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You Can Grow It: Easy do-it-yourself garden hacks - Part 2

Jim Duthie has some more easy and low-cost garden ideas that might be just what you were looking for.

BOISE, Idaho — If you’re a gardener, then you know how satisfying it is to grow a beautiful home landscape full of flowers and shrubs, or a garden full of delicious fruits and vegetables. And you’re probably always looking out for ways to save time and money, and still have a great garden.

Garden master Jim Duthie is back with some more easy and low-cost garden ideas that he’s found that might be just what you were looking for.

Last week I showed you a few simple and inexpensive garden hacks to make some of your garden chores easier, and to help you save some money. Today I’ve got a few more. Most of them were shared with me by some of our fellow idaho gardeners. Like this one:

Ever need a ruler or a measuring tape in the garden? Simply take one of your garden tools, like a shovel or a hoe, and mark off measurements on the handle with a permanent marker. Then you’ll always have a way to measure distances between planting rows, or from a fence, or the height of a growing plant.

RELATED: You Can Grow It: Easy do-it-yourself garden hacks - Part 1

Sometimes you’re not quite sure how some plants are going to look in the garden, or you may want to swap them out after they’ve finished blooming.

Rather than keep digging up plants and replanting them, simply place some cheap containers in the ground, and then set the new plant in its store container right into that one. It’s easy to move them around until you’re satisfied with the layout, and to replace it with another plant later in the season.

Some garden plants are pretty, but their roots will spread and invade other plants’ space, sending up new shoots. Mint, yarrow, hollyhocks and lily-of-the-valley are just of few of those desirable but invasive plants.

To stop them from spreading you need to keep them contained. A simple solution is to take an old plastic container, cut the bottom out, and place it around the plant like a fence. Make sure it’s at least 10 inches deep so the roots won’t grow out under it into neighboring garden space.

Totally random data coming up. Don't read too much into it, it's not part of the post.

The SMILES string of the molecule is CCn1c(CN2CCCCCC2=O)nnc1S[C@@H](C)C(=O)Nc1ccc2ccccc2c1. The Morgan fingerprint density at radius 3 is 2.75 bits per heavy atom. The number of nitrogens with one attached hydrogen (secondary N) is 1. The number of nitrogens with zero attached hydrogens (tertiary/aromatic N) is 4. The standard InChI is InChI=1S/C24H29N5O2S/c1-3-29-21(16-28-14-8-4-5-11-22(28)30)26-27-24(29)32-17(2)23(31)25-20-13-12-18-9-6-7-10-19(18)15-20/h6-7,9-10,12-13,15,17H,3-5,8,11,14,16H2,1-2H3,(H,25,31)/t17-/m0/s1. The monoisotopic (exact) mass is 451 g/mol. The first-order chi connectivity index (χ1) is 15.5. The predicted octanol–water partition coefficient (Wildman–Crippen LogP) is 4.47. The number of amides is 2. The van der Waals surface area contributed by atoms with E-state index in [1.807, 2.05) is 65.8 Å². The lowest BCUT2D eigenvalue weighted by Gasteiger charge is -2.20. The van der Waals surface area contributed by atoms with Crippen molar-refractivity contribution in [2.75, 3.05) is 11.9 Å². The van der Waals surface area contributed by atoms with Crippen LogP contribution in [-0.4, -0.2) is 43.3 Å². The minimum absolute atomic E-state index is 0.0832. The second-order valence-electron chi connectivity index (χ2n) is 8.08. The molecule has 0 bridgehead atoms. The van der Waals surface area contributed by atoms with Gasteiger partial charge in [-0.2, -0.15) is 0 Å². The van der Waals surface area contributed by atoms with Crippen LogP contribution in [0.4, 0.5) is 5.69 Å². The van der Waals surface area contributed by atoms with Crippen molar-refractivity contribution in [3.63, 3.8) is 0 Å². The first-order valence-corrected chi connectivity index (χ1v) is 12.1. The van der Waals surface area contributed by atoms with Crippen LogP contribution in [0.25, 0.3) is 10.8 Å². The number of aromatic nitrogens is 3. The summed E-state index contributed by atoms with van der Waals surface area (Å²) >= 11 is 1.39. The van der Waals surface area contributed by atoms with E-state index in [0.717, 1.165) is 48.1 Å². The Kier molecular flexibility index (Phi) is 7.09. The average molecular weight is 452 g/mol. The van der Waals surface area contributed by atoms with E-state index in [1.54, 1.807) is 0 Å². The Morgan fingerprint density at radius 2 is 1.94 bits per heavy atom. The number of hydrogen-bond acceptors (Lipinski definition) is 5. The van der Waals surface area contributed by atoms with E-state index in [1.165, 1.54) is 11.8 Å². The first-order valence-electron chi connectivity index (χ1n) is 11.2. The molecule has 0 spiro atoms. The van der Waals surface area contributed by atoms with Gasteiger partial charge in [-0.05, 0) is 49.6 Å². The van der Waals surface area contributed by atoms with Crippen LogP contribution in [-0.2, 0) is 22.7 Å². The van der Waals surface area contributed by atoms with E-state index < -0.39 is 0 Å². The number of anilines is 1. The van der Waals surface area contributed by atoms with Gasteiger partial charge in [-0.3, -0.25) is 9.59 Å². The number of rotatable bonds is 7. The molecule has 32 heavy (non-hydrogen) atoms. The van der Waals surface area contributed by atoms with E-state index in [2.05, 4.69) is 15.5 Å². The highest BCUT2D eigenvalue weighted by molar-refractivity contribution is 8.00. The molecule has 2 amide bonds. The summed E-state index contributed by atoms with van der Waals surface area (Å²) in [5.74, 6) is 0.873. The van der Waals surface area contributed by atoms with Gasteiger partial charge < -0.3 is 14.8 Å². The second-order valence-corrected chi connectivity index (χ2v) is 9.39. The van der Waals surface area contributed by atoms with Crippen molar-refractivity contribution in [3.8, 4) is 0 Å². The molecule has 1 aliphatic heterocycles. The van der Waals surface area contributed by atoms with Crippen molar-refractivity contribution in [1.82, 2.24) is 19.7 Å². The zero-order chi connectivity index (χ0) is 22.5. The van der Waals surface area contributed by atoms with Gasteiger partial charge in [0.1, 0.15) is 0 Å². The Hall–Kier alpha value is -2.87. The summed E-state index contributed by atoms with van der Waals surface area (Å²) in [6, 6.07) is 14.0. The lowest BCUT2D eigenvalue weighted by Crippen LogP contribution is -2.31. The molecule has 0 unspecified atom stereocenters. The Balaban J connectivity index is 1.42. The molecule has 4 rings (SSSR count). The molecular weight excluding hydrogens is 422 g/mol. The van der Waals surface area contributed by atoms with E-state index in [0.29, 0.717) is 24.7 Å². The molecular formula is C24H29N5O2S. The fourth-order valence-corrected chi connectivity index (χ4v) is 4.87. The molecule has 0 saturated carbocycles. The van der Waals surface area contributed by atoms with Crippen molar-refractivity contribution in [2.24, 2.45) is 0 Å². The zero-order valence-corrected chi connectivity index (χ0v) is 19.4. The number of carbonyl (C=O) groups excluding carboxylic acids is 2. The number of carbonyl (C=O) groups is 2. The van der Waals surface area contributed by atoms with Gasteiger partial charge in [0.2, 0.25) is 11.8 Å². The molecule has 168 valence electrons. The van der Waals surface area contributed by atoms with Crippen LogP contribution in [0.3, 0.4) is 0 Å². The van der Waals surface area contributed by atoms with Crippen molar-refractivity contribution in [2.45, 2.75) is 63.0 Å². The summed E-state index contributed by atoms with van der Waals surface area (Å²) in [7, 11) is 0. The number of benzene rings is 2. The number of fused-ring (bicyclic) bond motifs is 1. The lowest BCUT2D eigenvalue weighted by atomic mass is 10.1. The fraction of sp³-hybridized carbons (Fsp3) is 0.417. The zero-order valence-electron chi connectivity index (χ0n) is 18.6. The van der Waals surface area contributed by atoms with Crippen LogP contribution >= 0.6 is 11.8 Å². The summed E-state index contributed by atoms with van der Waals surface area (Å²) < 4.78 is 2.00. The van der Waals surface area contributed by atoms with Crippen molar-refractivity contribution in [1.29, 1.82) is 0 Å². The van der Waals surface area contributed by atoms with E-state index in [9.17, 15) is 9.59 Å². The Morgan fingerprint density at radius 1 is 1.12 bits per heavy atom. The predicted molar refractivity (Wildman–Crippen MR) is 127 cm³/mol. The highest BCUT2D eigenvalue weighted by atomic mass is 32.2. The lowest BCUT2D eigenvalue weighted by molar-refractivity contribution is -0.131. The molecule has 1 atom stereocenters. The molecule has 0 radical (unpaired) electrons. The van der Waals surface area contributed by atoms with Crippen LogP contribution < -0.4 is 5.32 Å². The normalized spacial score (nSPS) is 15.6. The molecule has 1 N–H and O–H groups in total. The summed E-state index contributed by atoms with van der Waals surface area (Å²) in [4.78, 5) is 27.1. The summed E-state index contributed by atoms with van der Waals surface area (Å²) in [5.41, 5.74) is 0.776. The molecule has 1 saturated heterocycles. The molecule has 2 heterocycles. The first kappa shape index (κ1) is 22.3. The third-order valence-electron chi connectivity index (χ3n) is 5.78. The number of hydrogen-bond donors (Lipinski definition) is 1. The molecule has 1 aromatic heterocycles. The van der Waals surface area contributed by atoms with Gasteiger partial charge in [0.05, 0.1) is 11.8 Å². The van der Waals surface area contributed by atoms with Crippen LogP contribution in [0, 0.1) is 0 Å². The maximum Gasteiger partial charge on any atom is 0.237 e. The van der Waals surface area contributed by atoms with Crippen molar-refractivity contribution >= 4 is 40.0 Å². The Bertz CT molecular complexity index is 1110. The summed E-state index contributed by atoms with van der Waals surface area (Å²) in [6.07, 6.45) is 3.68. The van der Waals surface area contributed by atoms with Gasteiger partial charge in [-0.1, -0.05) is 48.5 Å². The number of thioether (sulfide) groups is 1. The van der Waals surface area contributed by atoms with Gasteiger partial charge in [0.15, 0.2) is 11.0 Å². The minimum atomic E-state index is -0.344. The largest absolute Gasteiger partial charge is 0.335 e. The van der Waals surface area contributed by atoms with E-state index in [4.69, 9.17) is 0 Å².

I like the look of coconut husk or moss hanging baskets, but they tend to dry out pretty quickly, and can sometimes be messy when the water leaks through. So to keep them from leaking, make them wear diapers!

Simply take a disposable baby diaper or two, cut off the elastic leg edges, and lay them in the bottom of the basket with the plastic side down, before adding the potting mix. Then plant your flowers. The diaper’s absorbent beads will hold water and keep it from dripping out, and you won’t have to water as often. And they won’t harm your plants.

Have you got a favorite rose bush and wish you had more of it? You can propagate rose cuttings easily. Simply cut some healthy rose stems off of the bush, about 9 inches long and the width of a pencil. Trim off the leaves and thorns from the lower half. Then simply push the bottom end of your cutting into a potato, and bury it in three to four inches of good soil. The potatoes will help the rose stems stay moist while they develop new roots.

It’ll take several weeks, but you’ll save money buying new rose bushes, and they’ll be identical to the one you cut it from. And who knows? You might even end up harvesting some fresh potatoes, as well.

You can save a little money, and attract those wonderful little hummingbirds to your garden, too, by making your own hummingbird food.

All it takes is one part white granulated sugar to four parts of water. Bring it to a boil, and let it cool off completely. Then fill your clean hummingbird feeder with the sugar water. There’s no need to add red color to it. The little hummers will like it just the same.

Finally, here’s a way to keep your favorite small garden tools clean and sharp at the same time.

Take some play sand and mix it with mineral oil. I’m using baby oil, because it’s cheaper and it smells good! Mix it together well. Take a terra cotta pot, cover the drain hole with duct tape, and fill it with the sand and oil mixture and pack it down a bit. Then stick your garden tools right into the sand. It’s a good way to store your tools and keep them clean, and the tools stay sharpened when they go in and out of the sand. Plus, you’ll always know where your tools are.

These were just a few more simple ideas to make your gardening easier, while saving money at the same time. If you’ve got some time and money-saving tips, I’d like to hear about them so we can share them with our fellow gardeners. 

If you haven’t already done it, be sure to join the ‘You Can Grow It’ Facebook group, where you can share pictures, tips and questions with over 4,000 other Idaho gardeners. Simply text the word “grow” to 208-321-5614 and we’ll send you a text to make it easy for you to join the gardening group.

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